January 22, 2020
I wish whites could call for blacks to leave places.
Brooklyn’s borough president has been criticized after telling people to “go back to Iowa” in a speech on gentrification in New York City, in which he said black and brown people were being pushed out.
Eric Adams, who has said he is “pursuing” a run for mayor in 2021 but has not formally declared, made the comments at a Martin Luther King Jr Day event on Monday.
Lamenting racial inequality in Brooklyn and the city as a whole, Adams reportedly said: “Black and brown people are being pushed out of the borough they made possible.”
Adams told the crowd at an event hosted by civil rights organisation the National Action Network: “You were waking up to gunshots and not alarm clocks, and you stayed.
“You were here before Starbucks. You were here before others came and decided they wanted to be part of this city. Folks are not only hijacking your apartments and displacing your living arrangements, they displace your conversations and say the things that are important to you are no longer important, and they decide what’s important and what’s not important.
“Go back to Iowa. You go back to Ohio. New York City belongs to the people that [were] here and made New York City what it is.”
Adams was criticized by the New York Daily News, which described his comments as “racially charged”.
Bob Capano, who was the director of community relations to Adams’ predecessor, also disapproved. He said: “Given their lack of real power, the main job of a [borough president] is to be a cheerleader for all of Brooklyn, not divide it.”
It’s funny to see blacks being called racist.
Obviously, the only reason the media is allowed to do this is that so many Jews live in Brooklyn.
Adams responded to criticism of his anti-Semitism with the “gunshots vs. alarm clocks” bit.
Let me be clear: Anyone can be a New Yorker, but not everyone comes to our city with the spirit of being part of our city. I have a problem with that, and I’m unapologetic in asking more of our new arrivals to communities who were once waking up to gun shots and not alarm clocks.
— Eric Adams (@BPEricAdams) January 20, 2020
Why does he use that phrase so often?
It’s one thing to say “you were waking up to gun shots,” but why would he highlight the fact that black people don’t work by specifically pointing to the fact that they weren’t waking up to alarm clocks?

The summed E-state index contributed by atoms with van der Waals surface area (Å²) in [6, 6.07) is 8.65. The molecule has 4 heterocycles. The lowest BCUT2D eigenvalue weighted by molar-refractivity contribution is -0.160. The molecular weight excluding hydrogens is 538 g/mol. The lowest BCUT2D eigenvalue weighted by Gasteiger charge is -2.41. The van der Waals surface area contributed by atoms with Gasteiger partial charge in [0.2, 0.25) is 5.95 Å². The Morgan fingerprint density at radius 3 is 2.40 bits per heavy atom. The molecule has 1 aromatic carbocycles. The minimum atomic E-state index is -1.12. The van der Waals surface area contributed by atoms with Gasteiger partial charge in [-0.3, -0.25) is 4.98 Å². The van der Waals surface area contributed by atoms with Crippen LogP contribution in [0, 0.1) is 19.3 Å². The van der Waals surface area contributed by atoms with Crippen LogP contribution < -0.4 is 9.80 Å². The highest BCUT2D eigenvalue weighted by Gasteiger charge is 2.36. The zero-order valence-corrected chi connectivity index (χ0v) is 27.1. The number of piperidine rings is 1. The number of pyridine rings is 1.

The “waking up to gunshots” thing is also kind of not helpful. It is obviously pointing to the fact that blacks are violent.
Apparently, he’s saying that the blacks of Brooklyn built the neighborhood by overcoming their violent urges. Or perhaps he’s presenting some kind of “Wild West” scenario, where the neighborhoods were conquered, and then less capable people were able to move in and live peacefully. But there aren’t a lot of black property developers in Brooklyn that I’m aware of. In fact, I’m not aware of black property developers anywhere.
The pattern of black neighborhoods seems to be that blacks move into neighborhoods that were built – in the literal sense of building buildings – by whites, and then the whites flee the neighborhoods because they are waking up to the aforementioned gunshots.
Blacks then make it “their” territory, and the neighborhoods then become violent shitholes where the property has no value.
After this happens in several different neighborhoods in a city, the property outside of the black neighborhoods becomes so inflated that no one can afford to live there, so brave white people move back into the black neighborhoods and start making them once again safe for civilized people.
That of course drives up the property values (and thus rent costs), and blacks are forced to leave.
I am able to understand that blacks don’t like being priced out of their neighborhoods. I’m not unsympathetic. But listening to them whine and imply they ever built a single neighborhood out of anything other than sticks and mud is a little bit frustrating.
Ultimately, the solution is some form of segregated housing. Because there is no way that black neighborhoods are ever going to have the same property values as white neighborhoods, due to the fact that black neighborhoods are so violent and generally unlivable for whites. So, what both whites and blacks should be demanding is racially segregated neighborhoods – white neighborhoods where blacks aren’t allowed to live and black neighborhoods where whites aren’t allowed to live. You could have some mixed neighborhoods too, but it doesn’t really appear from the data we have that either race would be interested in living there.
That’s the only thing that is going to prevent bold white people from moving into black neighborhoods. Because the blacks just drive the prices down so low that no one can resist.
And Don’t Mention Ohio, You Black Bastard
This was also in the Guardian article:
According to the Furman Center, 37.2% of New Yorkers were born outside the US. About 48% of residents were born in New York state, but not necessarily in the city.
So, only 15% of New York residents are from other states in the US, and I doubt very many of them are from Ohio – or Iowa, for that matter.
I’m from Ohio. I would never want to live in New York City. Nor do I know anyone who would.
However, I should mention that we also deal with this same housing problem in Ohio, as does anyone who lives in any city with a significant black population. There just isn’t any way around it unless you have officially segregated neighborhoods, because of the fantastic thing that blacks are able to do to property values by moving into a neighborhood.